The wait for the 'final standard profile' Blu-ray player is over, thanks to Panasonic's fully interactive DMP-DB50
Convergence between national markets is fueling the development of new, one-size-fits-all AV products at an unprecedented pace, often reducing shelf life to a few short months. New BD players are a case in point. Such is the pace of technology, and the scramble to patch both HDMI and Profile standards, that no sooner had we completed our review of Panasonic’s DMP-BD30 Blu-ray player than its replacement, the DMP-BD50, was announced. So one review was shelved and another immediately instigated. Let’s just hope the ink dries on this page before the DMP-BD70 is unveiled...
Appearances alone do little to separate the slim chassis, mirrored drop-down fascia, HDMI and 5.1 channel connectivity of either model. In practice it’s all about an update in Blu-ray ‘Profile’ from 1.1 to 2.0 in this latest DMP-BD50 version [see boxout, below]. Otherwise, both players rely upon the same PHL (Panasonic Hollywood Laboratory) ‘Reference Chroma Processor’ running, presumably, very slightly different iterations of Panasonic’s P4HD imaging firmware.
Dubbed ‘UniPhier’, this core processor unpacks MPEG2, MPEG4, H.264, VC1 and WMV9 video datastreams with de-interlacing, chroma processing, noise reduction options and scaling accommodating 15 billion pixels per second along with full DRM (Digital Rights Management). The ’BD50 decodes DTS-HD Master Audio and DTS-HD High Resolution Audio along with Dolby TrueHD with support for up to 9.1 LPCM audio channels. In practice, both Panasonic players are limited to 5.1 audio channels from their analogue outputs while delivering multichannel LPCM, Dolby and DTS HD bitstreams via the HDMI 1.3 connection.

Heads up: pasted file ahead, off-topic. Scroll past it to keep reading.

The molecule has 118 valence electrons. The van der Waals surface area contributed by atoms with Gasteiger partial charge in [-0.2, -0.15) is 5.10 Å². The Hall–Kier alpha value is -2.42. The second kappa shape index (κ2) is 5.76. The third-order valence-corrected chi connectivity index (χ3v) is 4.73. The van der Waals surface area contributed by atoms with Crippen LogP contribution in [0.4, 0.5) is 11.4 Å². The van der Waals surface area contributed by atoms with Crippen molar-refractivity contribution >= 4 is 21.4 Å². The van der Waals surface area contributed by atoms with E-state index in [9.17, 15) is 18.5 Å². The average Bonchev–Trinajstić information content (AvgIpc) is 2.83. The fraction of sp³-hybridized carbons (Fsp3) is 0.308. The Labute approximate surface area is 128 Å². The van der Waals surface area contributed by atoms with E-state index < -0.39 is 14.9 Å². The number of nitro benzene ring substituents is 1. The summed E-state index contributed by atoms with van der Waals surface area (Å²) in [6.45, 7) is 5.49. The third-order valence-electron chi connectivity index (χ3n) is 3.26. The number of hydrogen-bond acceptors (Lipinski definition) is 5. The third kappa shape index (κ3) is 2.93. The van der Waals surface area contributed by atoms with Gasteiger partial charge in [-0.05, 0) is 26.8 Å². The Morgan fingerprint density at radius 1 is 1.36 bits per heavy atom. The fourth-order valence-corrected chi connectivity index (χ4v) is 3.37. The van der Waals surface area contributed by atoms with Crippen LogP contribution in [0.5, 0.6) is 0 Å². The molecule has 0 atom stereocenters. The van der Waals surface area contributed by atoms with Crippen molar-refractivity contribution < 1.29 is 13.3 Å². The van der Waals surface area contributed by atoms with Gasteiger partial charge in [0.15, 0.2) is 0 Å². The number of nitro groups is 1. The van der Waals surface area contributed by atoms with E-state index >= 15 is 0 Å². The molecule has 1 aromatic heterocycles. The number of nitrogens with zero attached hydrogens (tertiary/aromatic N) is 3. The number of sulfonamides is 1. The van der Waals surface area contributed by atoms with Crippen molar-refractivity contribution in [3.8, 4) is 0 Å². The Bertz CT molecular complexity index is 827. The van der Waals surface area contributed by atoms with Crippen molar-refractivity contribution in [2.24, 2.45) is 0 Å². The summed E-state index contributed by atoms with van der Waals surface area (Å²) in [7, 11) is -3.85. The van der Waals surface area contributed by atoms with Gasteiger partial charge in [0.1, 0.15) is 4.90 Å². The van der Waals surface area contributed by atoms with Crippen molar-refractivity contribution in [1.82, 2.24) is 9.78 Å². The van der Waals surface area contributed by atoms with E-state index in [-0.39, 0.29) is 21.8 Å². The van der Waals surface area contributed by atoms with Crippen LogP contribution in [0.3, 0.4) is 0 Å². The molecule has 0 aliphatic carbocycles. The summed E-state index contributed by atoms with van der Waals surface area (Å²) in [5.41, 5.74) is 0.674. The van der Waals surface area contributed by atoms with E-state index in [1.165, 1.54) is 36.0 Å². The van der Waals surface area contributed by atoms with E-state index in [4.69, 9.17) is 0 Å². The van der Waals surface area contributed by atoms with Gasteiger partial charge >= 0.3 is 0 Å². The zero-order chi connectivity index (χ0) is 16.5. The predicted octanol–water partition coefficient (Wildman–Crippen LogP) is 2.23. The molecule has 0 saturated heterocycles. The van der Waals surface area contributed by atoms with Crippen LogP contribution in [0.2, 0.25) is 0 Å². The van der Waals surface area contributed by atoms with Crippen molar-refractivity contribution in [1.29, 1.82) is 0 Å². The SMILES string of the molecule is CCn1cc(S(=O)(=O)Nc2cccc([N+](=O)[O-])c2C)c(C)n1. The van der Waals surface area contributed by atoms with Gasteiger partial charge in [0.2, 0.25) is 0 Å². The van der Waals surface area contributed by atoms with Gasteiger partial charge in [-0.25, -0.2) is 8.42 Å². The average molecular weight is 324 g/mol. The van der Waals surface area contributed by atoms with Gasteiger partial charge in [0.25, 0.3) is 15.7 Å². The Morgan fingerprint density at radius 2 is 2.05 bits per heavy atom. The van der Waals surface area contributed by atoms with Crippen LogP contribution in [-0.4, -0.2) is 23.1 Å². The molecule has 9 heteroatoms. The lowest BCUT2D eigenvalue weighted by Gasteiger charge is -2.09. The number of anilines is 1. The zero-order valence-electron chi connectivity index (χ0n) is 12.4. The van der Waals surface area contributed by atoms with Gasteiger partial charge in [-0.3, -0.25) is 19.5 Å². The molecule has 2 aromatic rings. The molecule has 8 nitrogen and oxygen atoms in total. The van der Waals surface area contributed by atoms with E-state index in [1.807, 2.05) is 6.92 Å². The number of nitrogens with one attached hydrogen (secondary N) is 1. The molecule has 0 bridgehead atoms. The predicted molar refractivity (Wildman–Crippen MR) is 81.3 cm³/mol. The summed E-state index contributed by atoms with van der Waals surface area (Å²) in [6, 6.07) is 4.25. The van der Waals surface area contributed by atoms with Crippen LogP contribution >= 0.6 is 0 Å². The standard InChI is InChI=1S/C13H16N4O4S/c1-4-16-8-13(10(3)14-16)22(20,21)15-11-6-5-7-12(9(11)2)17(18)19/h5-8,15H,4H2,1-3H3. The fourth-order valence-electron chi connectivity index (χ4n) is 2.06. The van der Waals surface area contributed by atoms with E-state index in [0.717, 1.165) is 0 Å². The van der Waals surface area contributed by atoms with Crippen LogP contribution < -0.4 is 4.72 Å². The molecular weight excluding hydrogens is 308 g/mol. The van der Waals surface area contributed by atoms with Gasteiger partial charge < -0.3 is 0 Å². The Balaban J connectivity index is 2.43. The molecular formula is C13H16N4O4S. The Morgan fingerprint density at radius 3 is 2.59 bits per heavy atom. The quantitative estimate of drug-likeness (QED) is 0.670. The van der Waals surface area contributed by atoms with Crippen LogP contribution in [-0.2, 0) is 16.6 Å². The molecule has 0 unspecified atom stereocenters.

As expected these days, the HDMI connection offers scaled video outputs from 480p up to 1080/60p and 1080/24p (although, along with other menu functions this cannot be adjusted on-the-fly), the latter delivering original movie content without any frame-rate conversion. Panasonic has also improved its BD loading times but until standalone players adopt DSP comparable to the powerful 64-bit PowerPC core of Sony’s CELL processor (used in its PS3), the interminable wait for Java-based menu screens from, typically, Disney BD releases like the Pirates... series and Ratatouille remains excrutiating.
As far as the audio/home theatre enthusiast is concerned, the underlying sound and picture performance of both the DMP-BD30 and ’BD50 is nigh-on identical, not least because both players use the same core audio/video processor, eight-channel DAC and HDCP/HDMI driver. As expected, the players make a far better fist of handling Blu-ray media than either CD or DVD and the best sound quality is undoutedly achieved via an S/PDIF or HDMI link to an outboard DAC or AV receiver. All internal audio is subject to Panasonic’s ‘Re-Master’ processing designed to ‘compensate for data lost in the compression process used in Blu-ray disc and DVD recording’ even, it seems, when that audio data is linear PCM from CD, DVD or Blu-ray [see Lab Report].